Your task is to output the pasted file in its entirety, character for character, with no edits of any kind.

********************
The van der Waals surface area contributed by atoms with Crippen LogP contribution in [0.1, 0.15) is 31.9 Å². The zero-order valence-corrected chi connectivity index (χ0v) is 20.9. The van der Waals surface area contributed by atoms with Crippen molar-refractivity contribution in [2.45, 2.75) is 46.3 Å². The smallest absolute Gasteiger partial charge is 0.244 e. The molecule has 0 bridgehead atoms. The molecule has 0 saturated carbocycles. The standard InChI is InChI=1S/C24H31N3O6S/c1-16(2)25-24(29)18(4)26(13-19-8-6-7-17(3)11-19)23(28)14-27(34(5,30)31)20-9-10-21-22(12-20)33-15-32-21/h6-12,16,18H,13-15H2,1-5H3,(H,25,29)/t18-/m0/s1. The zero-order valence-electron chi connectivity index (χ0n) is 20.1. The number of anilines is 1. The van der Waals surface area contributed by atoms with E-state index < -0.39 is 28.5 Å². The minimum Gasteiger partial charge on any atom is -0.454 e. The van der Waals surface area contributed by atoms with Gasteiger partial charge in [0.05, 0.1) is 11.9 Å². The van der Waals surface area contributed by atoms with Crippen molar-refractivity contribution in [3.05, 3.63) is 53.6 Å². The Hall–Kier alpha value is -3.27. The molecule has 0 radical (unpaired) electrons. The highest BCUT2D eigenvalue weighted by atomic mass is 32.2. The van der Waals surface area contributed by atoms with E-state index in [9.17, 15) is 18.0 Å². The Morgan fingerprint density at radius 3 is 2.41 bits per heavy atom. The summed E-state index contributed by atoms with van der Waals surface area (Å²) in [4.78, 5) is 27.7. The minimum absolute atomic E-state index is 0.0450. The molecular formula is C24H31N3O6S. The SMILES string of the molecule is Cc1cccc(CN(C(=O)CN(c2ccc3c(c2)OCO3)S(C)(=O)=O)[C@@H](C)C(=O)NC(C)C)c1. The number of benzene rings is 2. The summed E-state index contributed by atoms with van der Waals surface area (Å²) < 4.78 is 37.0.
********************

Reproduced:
The van der Waals surface area contributed by atoms with Crippen LogP contribution in [0.1, 0.15) is 31.9 Å². The zero-order valence-corrected chi connectivity index (χ0v) is 20.9. The van der Waals surface area contributed by atoms with Crippen molar-refractivity contribution in [2.45, 2.75) is 46.3 Å². The smallest absolute Gasteiger partial charge is 0.244 e. The molecule has 0 bridgehead atoms. The molecule has 0 saturated carbocycles. The standard InChI is InChI=1S/C24H31N3O6S/c1-16(2)25-24(29)18(4)26(13-19-8-6-7-17(3)11-19)23(28)14-27(34(5,30)31)20-9-10-21-22(12-20)33-15-32-21/h6-12,16,18H,13-15H2,1-5H3,(H,25,29)/t18-/m0/s1. The zero-order valence-electron chi connectivity index (χ0n) is 20.1. The number of anilines is 1. The van der Waals surface area contributed by atoms with E-state index < -0.39 is 28.5 Å². The minimum Gasteiger partial charge on any atom is -0.454 e. The van der Waals surface area contributed by atoms with Gasteiger partial charge in [0.05, 0.1) is 11.9 Å². The van der Waals surface area contributed by atoms with Crippen molar-refractivity contribution in [3.05, 3.63) is 53.6 Å². The Hall–Kier alpha value is -3.27. The molecule has 0 radical (unpaired) electrons. The highest BCUT2D eigenvalue weighted by atomic mass is 32.2. The van der Waals surface area contributed by atoms with E-state index in [9.17, 15) is 18.0 Å². The Morgan fingerprint density at radius 3 is 2.41 bits per heavy atom. The summed E-state index contributed by atoms with van der Waals surface area (Å²) in [4.78, 5) is 27.7. The minimum absolute atomic E-state index is 0.0450. The molecular formula is C24H31N3O6S. The SMILES string of the molecule is Cc1cccc(CN(C(=O)CN(c2ccc3c(c2)OCO3)S(C)(=O)=O)[C@@H](C)C(=O)NC(C)C)c1. The number of benzene rings is 2. The summed E-state index contributed by atoms with van der Waals surface area (Å²) < 4.78 is 37.0.